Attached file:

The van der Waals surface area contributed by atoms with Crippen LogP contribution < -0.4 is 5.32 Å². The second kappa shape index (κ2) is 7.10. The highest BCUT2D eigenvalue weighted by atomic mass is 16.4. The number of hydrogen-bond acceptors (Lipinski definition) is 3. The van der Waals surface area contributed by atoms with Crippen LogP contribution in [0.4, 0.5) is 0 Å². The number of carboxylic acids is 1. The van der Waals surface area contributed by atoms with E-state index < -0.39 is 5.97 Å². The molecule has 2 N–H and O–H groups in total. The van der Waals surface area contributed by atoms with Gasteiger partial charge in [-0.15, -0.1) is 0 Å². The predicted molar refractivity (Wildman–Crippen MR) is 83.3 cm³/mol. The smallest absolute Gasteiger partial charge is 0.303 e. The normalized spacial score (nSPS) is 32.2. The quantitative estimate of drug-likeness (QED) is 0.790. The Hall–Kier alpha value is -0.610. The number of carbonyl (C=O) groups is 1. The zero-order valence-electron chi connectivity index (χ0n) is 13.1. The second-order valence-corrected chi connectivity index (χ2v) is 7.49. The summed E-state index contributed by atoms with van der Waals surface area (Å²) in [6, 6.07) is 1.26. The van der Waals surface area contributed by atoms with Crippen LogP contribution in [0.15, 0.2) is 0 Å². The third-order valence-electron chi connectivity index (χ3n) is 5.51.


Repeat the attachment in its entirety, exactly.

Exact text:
The van der Waals surface area contributed by atoms with Crippen LogP contribution < -0.4 is 5.32 Å². The second kappa shape index (κ2) is 7.10. The highest BCUT2D eigenvalue weighted by atomic mass is 16.4. The number of hydrogen-bond acceptors (Lipinski definition) is 3. The van der Waals surface area contributed by atoms with Crippen LogP contribution in [0.4, 0.5) is 0 Å². The number of carboxylic acids is 1. The van der Waals surface area contributed by atoms with E-state index < -0.39 is 5.97 Å². The molecule has 2 N–H and O–H groups in total. The van der Waals surface area contributed by atoms with Gasteiger partial charge in [-0.15, -0.1) is 0 Å². The predicted molar refractivity (Wildman–Crippen MR) is 83.3 cm³/mol. The smallest absolute Gasteiger partial charge is 0.303 e. The normalized spacial score (nSPS) is 32.2. The quantitative estimate of drug-likeness (QED) is 0.790. The Hall–Kier alpha value is -0.610. The number of carbonyl (C=O) groups is 1. The zero-order valence-electron chi connectivity index (χ0n) is 13.1. The second-order valence-corrected chi connectivity index (χ2v) is 7.49. The summed E-state index contributed by atoms with van der Waals surface area (Å²) in [6, 6.07) is 1.26. The van der Waals surface area contributed by atoms with Crippen LogP contribution in [0.15, 0.2) is 0 Å². The third-order valence-electron chi connectivity index (χ3n) is 5.51.